As a little girl I used to belt out with my Sunday School class, “I’ve got the joy, joy, joy, joy, down in my heart, down in my heart, down in my heart. I’ve got the joy, joy, joy, joy, down in my heart, down in my heart to stay.” To my little girl self, joy simply meant happiness. I was happy. Life was pretty much blue skies and sunshine, as it should be for a child.
In more recent years, singing at the top of my lungs about overflowing joy has been more difficult. It takes more effort, even discipline, and sometimes joy feels too elusive. Even though I really am living my dream, some days it feels like struggles abound and joy is simply too difficult to muster up. In the wake of losing my Mom I battled depression as I moved through the grief process. There’ve been times, like most families, that we haven’t known if we can make ends meet financially. I’m an extrovert that is called to fulltime motherhood, and sometimes I simply ache with an overwhelming desire to converse and dialog with adults. Some days family life, sweet as it is, just feels hard. Conflict is no stranger to us. It seems like marriages are falling apart all around us, the evening news is scary and discouraging, and Christians are being persecuted in horrific torture around the globe. In my own circle of friends, there is divorce, infertility, loneliness, illness, and death.
Yes, really. If you’ve been following this series I just began, you’ll know that JOY is listed as a fruit of the Spirit…one of the nine characteristics that the Holy Spirit develops and grows within the Christian person. As we live in step with the Spirit, and seek to grow more like Jesus, these characteristics develop within us. But we must cooperate. We must want it. These nine characteristics are fruit that grow, yes, but they are also disciplines that we must practice. And we must fight for joy. To fight for joy is a reminder that my husband and I give to one another frequently. When the bills are stressful and the noise decibel in our rambunctious house is deafening and the news is infuriating, we remind each other: “Fight for joy, today, honey.” Seek joy, find joy, cling to joy.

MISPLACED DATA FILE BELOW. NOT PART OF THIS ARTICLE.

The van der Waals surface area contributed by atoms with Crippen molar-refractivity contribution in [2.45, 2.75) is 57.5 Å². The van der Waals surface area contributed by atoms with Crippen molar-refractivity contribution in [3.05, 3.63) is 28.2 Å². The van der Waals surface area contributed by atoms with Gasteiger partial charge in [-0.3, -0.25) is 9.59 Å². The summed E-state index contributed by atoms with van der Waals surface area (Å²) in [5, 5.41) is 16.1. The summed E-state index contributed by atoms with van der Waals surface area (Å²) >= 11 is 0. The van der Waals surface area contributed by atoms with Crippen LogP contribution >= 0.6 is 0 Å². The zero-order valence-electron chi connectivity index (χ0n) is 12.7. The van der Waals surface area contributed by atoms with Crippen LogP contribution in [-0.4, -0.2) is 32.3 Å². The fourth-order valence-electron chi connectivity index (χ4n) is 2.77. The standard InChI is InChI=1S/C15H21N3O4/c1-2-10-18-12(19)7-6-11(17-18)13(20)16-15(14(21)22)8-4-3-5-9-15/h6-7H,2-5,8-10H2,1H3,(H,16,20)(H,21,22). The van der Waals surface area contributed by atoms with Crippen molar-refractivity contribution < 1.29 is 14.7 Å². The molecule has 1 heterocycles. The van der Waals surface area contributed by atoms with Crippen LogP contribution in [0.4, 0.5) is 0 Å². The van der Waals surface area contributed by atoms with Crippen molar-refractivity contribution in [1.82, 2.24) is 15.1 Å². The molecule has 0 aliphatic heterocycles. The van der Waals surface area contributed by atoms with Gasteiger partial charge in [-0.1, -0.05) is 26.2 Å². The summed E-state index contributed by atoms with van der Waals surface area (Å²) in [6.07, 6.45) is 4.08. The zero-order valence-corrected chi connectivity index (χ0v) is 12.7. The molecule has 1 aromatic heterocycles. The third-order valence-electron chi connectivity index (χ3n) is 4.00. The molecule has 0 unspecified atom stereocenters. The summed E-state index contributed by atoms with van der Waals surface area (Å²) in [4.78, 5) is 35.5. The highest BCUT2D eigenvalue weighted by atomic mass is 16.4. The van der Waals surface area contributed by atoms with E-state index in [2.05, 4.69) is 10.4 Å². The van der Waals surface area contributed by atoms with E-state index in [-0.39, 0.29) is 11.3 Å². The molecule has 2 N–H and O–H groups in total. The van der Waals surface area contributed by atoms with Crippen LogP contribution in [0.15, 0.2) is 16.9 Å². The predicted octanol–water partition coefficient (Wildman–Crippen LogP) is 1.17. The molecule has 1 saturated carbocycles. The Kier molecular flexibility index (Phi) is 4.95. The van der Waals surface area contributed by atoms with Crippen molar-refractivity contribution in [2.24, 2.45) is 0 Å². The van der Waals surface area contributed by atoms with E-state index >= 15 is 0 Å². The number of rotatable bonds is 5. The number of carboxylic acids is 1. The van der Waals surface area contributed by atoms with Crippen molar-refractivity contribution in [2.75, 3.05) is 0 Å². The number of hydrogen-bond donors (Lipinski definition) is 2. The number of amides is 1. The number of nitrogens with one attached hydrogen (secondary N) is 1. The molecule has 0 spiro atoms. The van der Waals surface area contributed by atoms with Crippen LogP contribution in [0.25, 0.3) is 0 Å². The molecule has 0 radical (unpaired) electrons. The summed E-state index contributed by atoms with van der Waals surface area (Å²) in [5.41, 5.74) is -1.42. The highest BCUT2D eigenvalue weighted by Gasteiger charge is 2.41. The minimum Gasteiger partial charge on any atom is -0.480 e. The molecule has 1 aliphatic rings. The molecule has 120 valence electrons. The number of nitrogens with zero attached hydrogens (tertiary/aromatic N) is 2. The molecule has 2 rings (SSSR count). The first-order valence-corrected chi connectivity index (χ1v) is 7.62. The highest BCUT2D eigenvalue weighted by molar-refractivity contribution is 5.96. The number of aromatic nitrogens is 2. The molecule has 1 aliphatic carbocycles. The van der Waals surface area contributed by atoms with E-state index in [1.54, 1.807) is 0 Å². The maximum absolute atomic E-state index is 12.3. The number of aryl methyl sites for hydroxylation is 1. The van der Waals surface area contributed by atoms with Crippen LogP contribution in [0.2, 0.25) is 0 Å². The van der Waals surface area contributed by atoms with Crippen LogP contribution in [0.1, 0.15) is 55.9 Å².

In Scripture, joy is a promise of God for the believer, but also a command. God commands us over and over in Scripture to have joy, choose joy, consider it joy, sing with joy, proclaim with joy. And when we cooperate with the Holy Spirit and choose joy, Jesus promises that joy will come: “Ask and you will receive, and your joy will be complete.” (John 16:24) The night before Jesus dies, he even prays for believers, that we would have “the full measure of his joy” while we are in this world (John 17:13). Yet when we get caught up in the things of life, joy is so easily forgotten.
We must remember that we have an enemy who is hell-bent on stealing our joy from us. Jesus warns us of his thievery: “The thief has come to steal, kill, and destroy. I have come that you might have live, and have it to the full.” (John 10:10). Satan steals, kills, and destroys our joy. He hates us and doesn’t want us to have the Joy that Jesus brings. He doesn’t want the Joy of the Lord to overflow out of us. The Joy of the Lord is contagious, and our enemy certainly doesn’t want joy to permeate our neighborhoods and communities. So he steals it. He is also the father of lies, and he whispers lies to us all day long, “You’re exhausted and overwhelmed…You have nothing to be joyful about.” “Joy is nowhere to be found.” “It’s okay to just be angry and mad…you have a right to be…just sulk in your anger.”